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Building a Cybersecurity Profession

In recent years, cybersecurity as a profession has found itself at a crossroads. Since its origins in the 1980s, practitioners have drifted into computer security, information security or cybersecurity from other disciplines and professions – mainly IT and engineering, but also mathematics, audit, psychology, administration and linguistics – as well as entering through more academic or formal routes.

However, with the exponential increase in cybersecurity threats and attacks, the demand for cybersecurity professionals can no longer be met by practitioners drifting in from other disciplines or by limiting the choice to those lucky enough to have been able to pursue an MSc course. Consequently, the profession has found it difficult to respond, leading to the widely accepted skills shortage.

What is needed are mechanisms to enable the profession to nurture and ‘grow’ practitioners in much more diverse ways, in addition to welcoming migrants from other professions. Whilst action has been initiated to address this in some areas, we need to recognize that it will take a few years before some of these initiatives bear fruit. So, what are the key issues relating to reducing the skills shortage?

First of all we need to educate and train students at all levels as cybersecurity practitioners. The National Cybersecurity Centre, in its former incarnation as CESG, set the ball rolling by accrediting a range of degree programs in cybersecurity at both Bachelor and Masters levels. Complementing these, the Tech Partnership (formerly e-Skills UK) developed cybersecurity apprenticeship and degree apprenticeship programs, working with organizations such as the IISP, ISC(2), BCS, CREST and others.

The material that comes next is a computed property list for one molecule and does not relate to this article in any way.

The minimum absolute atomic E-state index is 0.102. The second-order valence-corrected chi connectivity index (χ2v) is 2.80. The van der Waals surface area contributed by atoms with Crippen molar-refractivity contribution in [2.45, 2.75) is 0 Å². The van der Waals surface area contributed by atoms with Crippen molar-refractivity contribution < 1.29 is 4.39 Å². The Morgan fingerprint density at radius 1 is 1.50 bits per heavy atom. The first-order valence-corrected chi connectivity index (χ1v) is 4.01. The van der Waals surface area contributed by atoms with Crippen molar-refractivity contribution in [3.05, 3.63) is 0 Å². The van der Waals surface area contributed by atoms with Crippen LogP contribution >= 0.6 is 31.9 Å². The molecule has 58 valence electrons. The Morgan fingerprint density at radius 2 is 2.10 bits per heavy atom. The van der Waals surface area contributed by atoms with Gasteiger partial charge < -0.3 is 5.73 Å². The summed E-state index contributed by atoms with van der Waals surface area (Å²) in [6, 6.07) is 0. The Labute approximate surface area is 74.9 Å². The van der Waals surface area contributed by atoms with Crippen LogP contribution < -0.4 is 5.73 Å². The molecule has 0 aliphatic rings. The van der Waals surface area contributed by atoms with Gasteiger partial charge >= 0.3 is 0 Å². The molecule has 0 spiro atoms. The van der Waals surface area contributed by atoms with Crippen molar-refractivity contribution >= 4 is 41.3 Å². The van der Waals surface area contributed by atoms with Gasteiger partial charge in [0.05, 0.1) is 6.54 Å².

These initiatives are critical parts of the campaign to address this skills shortage, but more needs to be done to teach the skills and equally importantly, the ethics of cybersecurity within secondary education, or even earlier. We also need to build security modules into more general courses in technology field like application development or hardware design.

Most of the current initiatives in cybersecurity project the discipline as almost exclusively technical. Whilst technical skills are undoubtedly important, such a narrow focus is damaging and dangerous. It perpetuates the myth that cybersecurity is the preserve of the male ‘geek’. In reality, cybersecurity is a much broader church covering issues such as audit, compliance monitoring, threat intelligence, incident management, education and training, and culture change.

Each of these require significantly different and possibly broader sets of skills from those of the deeply technical specialist. Developing diversity in the profession is critically important and there is much, much more to do in this space as part of the broadening out and expansion of the industry.

The other thing that needs to be recognized is that cybersecurity is a ‘profession of professions’, as concluded in a study run by the Information Assurance Advisory Council (IAAC). The flow of professionals from other disciplines into cybersecurity remains an essential part of the picture. The cybersecurity profession needs IT professionals, engineers, auditors and legal professionals to recognize and accept that they are ‘dual-hatted’ as cybersecurity professionals who themselves play a part in protecting information and data.

There may be turbulent waters to sail through and many challenges ahead, but if that is the price to pay to achieve better outcomes in cybersecurity then so be it. 

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